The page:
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Moscow court ruled Wednesday that the executive vice president of embattled oil company Yukos should remain in custody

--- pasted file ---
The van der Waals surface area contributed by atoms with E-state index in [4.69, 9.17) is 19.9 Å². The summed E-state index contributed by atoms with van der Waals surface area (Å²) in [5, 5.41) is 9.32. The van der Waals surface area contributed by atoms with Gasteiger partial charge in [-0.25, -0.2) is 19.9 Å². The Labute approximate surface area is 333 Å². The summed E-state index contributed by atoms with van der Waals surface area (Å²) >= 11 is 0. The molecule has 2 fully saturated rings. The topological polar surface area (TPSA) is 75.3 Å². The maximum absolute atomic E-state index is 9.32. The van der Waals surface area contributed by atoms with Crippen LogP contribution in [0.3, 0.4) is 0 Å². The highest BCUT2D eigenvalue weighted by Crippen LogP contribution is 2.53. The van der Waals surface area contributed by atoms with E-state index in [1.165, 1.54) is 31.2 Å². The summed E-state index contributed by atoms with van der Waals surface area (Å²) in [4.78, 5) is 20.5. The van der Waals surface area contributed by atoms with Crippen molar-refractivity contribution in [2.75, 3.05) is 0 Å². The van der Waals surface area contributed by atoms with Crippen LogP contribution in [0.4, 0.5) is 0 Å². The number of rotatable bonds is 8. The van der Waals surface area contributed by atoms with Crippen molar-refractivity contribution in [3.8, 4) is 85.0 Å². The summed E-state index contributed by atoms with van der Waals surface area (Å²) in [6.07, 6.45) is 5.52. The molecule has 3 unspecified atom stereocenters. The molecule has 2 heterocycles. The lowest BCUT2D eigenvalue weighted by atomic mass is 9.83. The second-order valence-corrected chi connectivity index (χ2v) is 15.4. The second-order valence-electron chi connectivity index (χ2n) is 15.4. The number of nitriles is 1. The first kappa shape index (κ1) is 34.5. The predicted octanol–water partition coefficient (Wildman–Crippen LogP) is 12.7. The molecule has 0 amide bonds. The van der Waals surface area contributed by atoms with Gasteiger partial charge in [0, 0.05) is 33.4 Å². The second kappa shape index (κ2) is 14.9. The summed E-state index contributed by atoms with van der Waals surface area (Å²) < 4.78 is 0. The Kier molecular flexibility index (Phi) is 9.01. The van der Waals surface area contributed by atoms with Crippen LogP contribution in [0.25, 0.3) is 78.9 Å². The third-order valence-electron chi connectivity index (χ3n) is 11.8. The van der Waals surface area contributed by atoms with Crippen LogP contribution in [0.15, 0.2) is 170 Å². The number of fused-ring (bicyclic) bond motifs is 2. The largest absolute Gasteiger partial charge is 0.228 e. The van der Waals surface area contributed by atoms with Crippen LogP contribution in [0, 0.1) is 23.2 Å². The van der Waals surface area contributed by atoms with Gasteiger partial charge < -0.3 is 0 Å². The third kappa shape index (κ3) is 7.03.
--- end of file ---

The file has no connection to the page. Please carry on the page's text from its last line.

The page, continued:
A Moscow court ruled Wednesday that the executive vice president of embattled oil company Yukos should remain in custody. Defense lawyers had earlier appealed ruling by a lower court that sanctioned April 7 the arrest of Vasily Aleksanyan, who faces charges of embezzlement and money laundering. The defense said Aleksanyan could not remain in custody because their client's eyesight had seriously deteriorated during his term in a pre-trial detention center. "We requested an independent medical check up of the Yukos vice president," said Gevorg Dangyan, one of the defense lawyers. "He was examined by the detention center's doctors, but we have not been given the results of the examination." Another district court earlier ruled in favor of trying Aleksanyan, accused of embezzling $460 million from Yukos production unit Tomskneft and funds from other oil companies, and of laundering another $460.8 million through his personal account in a Swiss bank. If found guilty, Aleksanyan faces 10-15 years in jail. Prosecutors said earlier they wanted Aleksanyan to be remanded in custody because they feared he could flee the country and that he had attempted to do so already. They also said he could try to intimidate witnesses, destroy documents or hinder the investigation if he were released. They said Aleksanyan's associates - Leonid Nevzlin, Yukos core shareholder, currently living in Israel, and Dmitry Gololobov, head of Yukos-Moscow legal department - had fled and were on the international wanted list. Lakhtin said Aleksanyan could agree his testimony with Nevzlin and Gololobov, and therefore had to be kept in custody. Prosecutors also said a floppy-disk had been found in Gololobov's office that contained instructions about how to behave during an arrest, how to influence witnesses and an investigation, attract the interest of the press and escape punishment.
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